AM General’s corporate ancestors built jeeps in World War II. The company designed and still builds the military’s iconic Humvee. But in the battle to build the Humvee’s replacement, the Joint Light Tactical Vehicle, AM General is ironically not the incumbent but the scrappy underdog.
Here’s AM General’s image problem: The Humvee is still iconic — but not in a good way. In the 1990s, after the victory of Desert Storm, the High Mobility Multi-Purpose Wheeled Vehicle (HMMWV, pronounced “Humvee”) became such a symbol of American military might that Arnold Schwarzenegger bought one to drive, jump-starting a fad. After 2003, however, the emblematic image of a Humvee became one of twisted wreckage, blown apart by a roadside bomb.
The military scrambled to uparmor its Humvees, layering on more and more protection until the chassis could take no more. At that point it switched to the much heavier, and much less maneuverable, Mine-Resistant Ambush-Protected (MRAP) trucks. But AM General does not make MRAPs.
The latest, lightest, most nimble version of the MRAP, the MRAP All-Terrain Vehicle (M-ATV), is the closest thing in current service to what the Army and Marine Corps want in the JLTV. So it’s the M-ATV’s maker, Oshkosh, that is the closest thing to an incumbent in the current competition.
Oshkosh, incidentally, is a major maker of both civilian and military trucks with over 13,000 employees. The third JLTV competitor, Lockheed Martin, has relatively little track record in ground vehicles but is the world’s largest defense company, employing a staggering 120,000 people worldwide. AM General’s workforce? “Approximately 2,000.“
So here’s AM General’s two-part challenge on JLTV: first, compete on equal terms with much larger, better-resourced firms; second, convince the military that their entry, the BRV-O (Blast-Resistant Vehicle – Offroad) builds on the best parts of their Humvee heritage where it can — especially automotive design — but departs from the past where it must — in protection.
“The base structure is different between the two systems,” AM General Vice President Chris Vanslager emphasized in an interview with Breaking Defense. “The JLTV has a different mission profile, different requirements.”
The Humvee was designed for Cold War battlefronts in Germany and Korea, where the US military expected a conventional clash with clear front lines. Heavy tanks and dug-in infantry would hold the line while light trucks like the Humvee would scurry around in the rear. At most, the Humvee needed to be protected against small-arms fire from enemy scouts. If there were any mines, they’d be the ones our own forces laid to stop the advancing Communists. Then came the guerrilla wars in Afghanistan and Iraq, where the main threat was the homemade landmines called IEDs — improvised explosive devices — exploding upwards from below.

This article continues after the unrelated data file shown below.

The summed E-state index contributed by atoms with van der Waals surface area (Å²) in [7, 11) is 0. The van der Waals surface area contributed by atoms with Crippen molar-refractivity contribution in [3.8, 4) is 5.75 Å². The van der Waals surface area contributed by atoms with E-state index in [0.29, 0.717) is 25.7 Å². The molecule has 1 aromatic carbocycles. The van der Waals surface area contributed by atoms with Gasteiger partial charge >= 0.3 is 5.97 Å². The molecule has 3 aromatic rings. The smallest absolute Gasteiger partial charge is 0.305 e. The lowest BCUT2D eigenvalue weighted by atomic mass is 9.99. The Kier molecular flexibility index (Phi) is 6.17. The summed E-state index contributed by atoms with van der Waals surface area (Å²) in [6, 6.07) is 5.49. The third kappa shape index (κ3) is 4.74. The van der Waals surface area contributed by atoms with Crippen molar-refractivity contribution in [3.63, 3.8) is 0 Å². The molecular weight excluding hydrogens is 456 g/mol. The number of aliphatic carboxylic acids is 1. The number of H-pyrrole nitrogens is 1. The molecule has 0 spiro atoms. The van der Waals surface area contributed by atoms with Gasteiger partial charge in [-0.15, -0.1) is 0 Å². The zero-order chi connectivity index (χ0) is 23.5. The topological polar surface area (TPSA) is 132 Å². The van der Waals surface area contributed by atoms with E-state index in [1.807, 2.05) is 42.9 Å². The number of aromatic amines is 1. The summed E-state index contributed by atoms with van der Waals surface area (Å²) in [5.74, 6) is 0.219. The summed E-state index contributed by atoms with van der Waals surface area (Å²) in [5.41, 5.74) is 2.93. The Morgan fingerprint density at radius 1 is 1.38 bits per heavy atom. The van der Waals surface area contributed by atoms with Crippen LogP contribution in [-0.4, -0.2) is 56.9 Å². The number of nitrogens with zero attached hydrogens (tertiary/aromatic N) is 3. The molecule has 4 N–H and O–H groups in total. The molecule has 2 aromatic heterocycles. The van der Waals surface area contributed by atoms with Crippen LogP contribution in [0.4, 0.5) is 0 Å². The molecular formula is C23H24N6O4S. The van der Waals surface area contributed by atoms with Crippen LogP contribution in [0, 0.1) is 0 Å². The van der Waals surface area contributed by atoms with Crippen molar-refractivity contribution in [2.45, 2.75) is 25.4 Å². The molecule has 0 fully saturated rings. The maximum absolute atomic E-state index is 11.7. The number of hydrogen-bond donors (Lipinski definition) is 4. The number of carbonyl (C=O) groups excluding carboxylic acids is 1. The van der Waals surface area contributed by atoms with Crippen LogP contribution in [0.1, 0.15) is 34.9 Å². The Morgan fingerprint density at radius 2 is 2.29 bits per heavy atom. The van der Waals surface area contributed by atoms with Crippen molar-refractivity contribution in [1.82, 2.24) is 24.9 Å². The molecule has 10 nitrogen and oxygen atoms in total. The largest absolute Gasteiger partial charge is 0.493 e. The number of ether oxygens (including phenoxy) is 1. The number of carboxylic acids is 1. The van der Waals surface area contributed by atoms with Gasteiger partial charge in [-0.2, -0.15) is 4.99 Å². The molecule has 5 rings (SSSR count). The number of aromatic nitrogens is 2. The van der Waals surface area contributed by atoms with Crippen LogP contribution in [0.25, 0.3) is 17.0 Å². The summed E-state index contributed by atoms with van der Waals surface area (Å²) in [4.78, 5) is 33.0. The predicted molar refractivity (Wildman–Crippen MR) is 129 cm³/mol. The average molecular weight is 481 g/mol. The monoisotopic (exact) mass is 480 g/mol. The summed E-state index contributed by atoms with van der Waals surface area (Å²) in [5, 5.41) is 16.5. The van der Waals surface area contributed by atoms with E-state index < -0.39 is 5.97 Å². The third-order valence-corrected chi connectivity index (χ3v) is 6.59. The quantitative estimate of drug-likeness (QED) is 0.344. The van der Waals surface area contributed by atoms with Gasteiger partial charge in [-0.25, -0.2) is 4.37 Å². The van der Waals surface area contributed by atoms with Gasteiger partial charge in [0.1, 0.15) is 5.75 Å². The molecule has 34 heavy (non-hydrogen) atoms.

“The threats initially were just the direct fire threats from 360 degrees around the vehicle and from the roof,” Vanslager said. “The threats evolved into a blast under the vehicle.”
The Humvee is designed like a conventional civilian car or truck, with armor added almost as an afterthought. The floor and seats are supported by the vehicle’s metal frame — which transmits the shock from a blast beneath the truck right through the chassis into the occupants.
Not so with JLTV. AM General — like its competitors — has designed their JLTV contender from the ground up, literally, to take a mine blast and survive. The crew are inside a kind of armored “capsule,” their seats suspended from the ceiling, with a “floating floor” between them and the blast. Every feature of these vehicles, not just the external armor but the internal structure itself, is designed to channel explosive energy away from the crew.
“Our vehicle as a system is designed to protect the occupants,” Vansleger said. “It doesn’t just start with the armor that is on the vehicle, it goes down inside all the way to the seats and the restraint systems.”
So on protection, AM General argues, their JLTV is on a par with the competitors. On automative performance, reliability, and ease of maintenance, they say, it’s got the edge — the upside of the 43-year heritage of the Humvee.
AM General has built “300,000 light tactical vehicles in this class size,” Vanslager said. “For the last 10 years we’ve invested over a $100 million dollars on new technology” — that’s $100 million of the company’s own money, not federal contract dollars — “on automative improvements, advanced automative technologies, as well as survivability.”
AM General, for example, builds the engine for their JLTV, out of their wholly owned subsidiary, General Engine Products. By contrast, even though Oshkosh is a major truck manufacturer, it doesn’t build its own engines: Its JLTV contender runs on a Duramax from General Motors. Lockheed’s JLTV has a Cummins engine and, for that matter, is largely built by BAE’s Seely, Texas plant (formerly Stewart & Stevenson), with Lockheed providing electronics and acting as the “integrator” of its teammates’ contributions. Outsourcing a component, even one as central as an engine, is not a disability in this age of multi-company teams, but the fact that AM General builds their engine in-house certainly sets them apart.
While AM General emphasizes their JLTV is an all-new design, they also reused proven Humvee components whever they could. The exact count depends on whether you consider a transmission, for example, to a single “part” or several, but Vanslegger says about 40 percent of the parts on their JLTV are ones already in the military supply system. And AM General’s 21 JLTV prototypes to be delivered to the government for testing are being built just outside South Bend, Ind. on the company’s existing Humvee production line.
“Don’t think it’s a disadvantage that we have this legacy of Humvee,” said Vanslager. “We’re the light tactical [vehicle] guys…. We’ve been doing it for fifty-plus years.”